It would be great if Andy Card could land a powerful and influential job in the auto industry.
He'll probably want to take a few days off after his last day as White House chief of staff on April 14, but that's OK. His timing couldn't be better.
Before joining the Bush campaign six years ago, Card was a General Motors vice president and its chief lobbyist in Washington. Before that he was president of the American Automobile Manufacturers Association.
He knows his way around the industry, and he has options.
Card could slip easily into the job of president of the American International Automobile Dealers Association. Kelly Martin is the acting chief, but the group is looking for a permanent replacement for Marianne McInerney, who left suddenly in March.
But Card may not want that job. The AIADA's decision to whack its fledgling political action committee raises questions about its mission, its reason for existing and the board's determination to remain independent of the National Automobile Dealers Association.
There must be something that's more suitable.
Wait a minute!
The buzz about GM CEO Rick Wagoner's job being in jeopardy gets louder every day. The company's accounting problems, the ongoing Securities and Exchange Commission investigations and the $10.6 billion loss last year could put a damper on Wagoner's performance review.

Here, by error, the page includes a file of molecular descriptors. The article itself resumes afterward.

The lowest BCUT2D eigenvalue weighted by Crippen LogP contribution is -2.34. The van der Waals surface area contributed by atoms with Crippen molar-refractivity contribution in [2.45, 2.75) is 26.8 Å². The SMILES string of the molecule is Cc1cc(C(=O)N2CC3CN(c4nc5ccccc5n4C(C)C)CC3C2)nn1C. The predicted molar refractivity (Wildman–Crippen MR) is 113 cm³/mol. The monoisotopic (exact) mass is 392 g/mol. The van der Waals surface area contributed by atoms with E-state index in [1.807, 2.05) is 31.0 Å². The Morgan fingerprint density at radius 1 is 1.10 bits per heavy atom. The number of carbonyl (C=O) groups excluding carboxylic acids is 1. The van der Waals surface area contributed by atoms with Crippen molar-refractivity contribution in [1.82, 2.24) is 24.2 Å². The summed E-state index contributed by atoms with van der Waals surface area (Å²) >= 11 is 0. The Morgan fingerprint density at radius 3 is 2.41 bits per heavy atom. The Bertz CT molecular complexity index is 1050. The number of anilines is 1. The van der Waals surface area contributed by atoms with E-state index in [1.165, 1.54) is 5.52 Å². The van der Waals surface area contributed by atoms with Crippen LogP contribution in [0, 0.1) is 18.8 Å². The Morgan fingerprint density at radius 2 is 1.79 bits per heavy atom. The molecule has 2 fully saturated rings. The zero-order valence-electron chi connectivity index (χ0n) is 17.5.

So if the GM board sacks Wagoner, why not hire Card?
Compared with running the White House staff on 9/11 and through everything else the Bush administration has faced since then, being GM CEO ought to be a snap.
And while GM and Ford say they don't want a federal bailout, someone of Card's stature could tell the government what the industry needs in terms Washington understands.
He knows all the right ears in which to whisper.
And if it turns out that Wagoner isn't going anywhere, Card might want to send a copy of his resume to Dearborn.
You may e-mail Edward Lapham at [email protected]